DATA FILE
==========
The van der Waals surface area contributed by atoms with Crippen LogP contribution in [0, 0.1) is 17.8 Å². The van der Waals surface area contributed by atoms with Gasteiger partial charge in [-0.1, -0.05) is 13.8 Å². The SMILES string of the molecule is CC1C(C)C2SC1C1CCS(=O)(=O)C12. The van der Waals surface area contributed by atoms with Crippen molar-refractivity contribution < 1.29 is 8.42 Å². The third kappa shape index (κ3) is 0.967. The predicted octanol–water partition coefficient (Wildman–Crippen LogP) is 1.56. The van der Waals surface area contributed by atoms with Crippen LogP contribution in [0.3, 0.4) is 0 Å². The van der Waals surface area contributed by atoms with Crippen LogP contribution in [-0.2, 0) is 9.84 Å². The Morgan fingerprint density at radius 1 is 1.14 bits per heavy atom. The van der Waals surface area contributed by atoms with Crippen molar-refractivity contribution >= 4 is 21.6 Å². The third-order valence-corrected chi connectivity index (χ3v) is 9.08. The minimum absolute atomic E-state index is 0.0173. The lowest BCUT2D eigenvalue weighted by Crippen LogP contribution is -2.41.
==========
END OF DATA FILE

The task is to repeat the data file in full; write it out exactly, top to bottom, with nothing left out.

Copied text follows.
The van der Waals surface area contributed by atoms with Crippen LogP contribution in [0, 0.1) is 17.8 Å². The van der Waals surface area contributed by atoms with Gasteiger partial charge in [-0.1, -0.05) is 13.8 Å². The SMILES string of the molecule is CC1C(C)C2SC1C1CCS(=O)(=O)C12. The van der Waals surface area contributed by atoms with Crippen molar-refractivity contribution < 1.29 is 8.42 Å². The third kappa shape index (κ3) is 0.967. The predicted octanol–water partition coefficient (Wildman–Crippen LogP) is 1.56. The van der Waals surface area contributed by atoms with Crippen LogP contribution in [0.3, 0.4) is 0 Å². The van der Waals surface area contributed by atoms with Crippen LogP contribution in [-0.2, 0) is 9.84 Å². The Morgan fingerprint density at radius 1 is 1.14 bits per heavy atom. The van der Waals surface area contributed by atoms with Crippen molar-refractivity contribution >= 4 is 21.6 Å². The third-order valence-corrected chi connectivity index (χ3v) is 9.08. The minimum absolute atomic E-state index is 0.0173. The lowest BCUT2D eigenvalue weighted by Crippen LogP contribution is -2.41.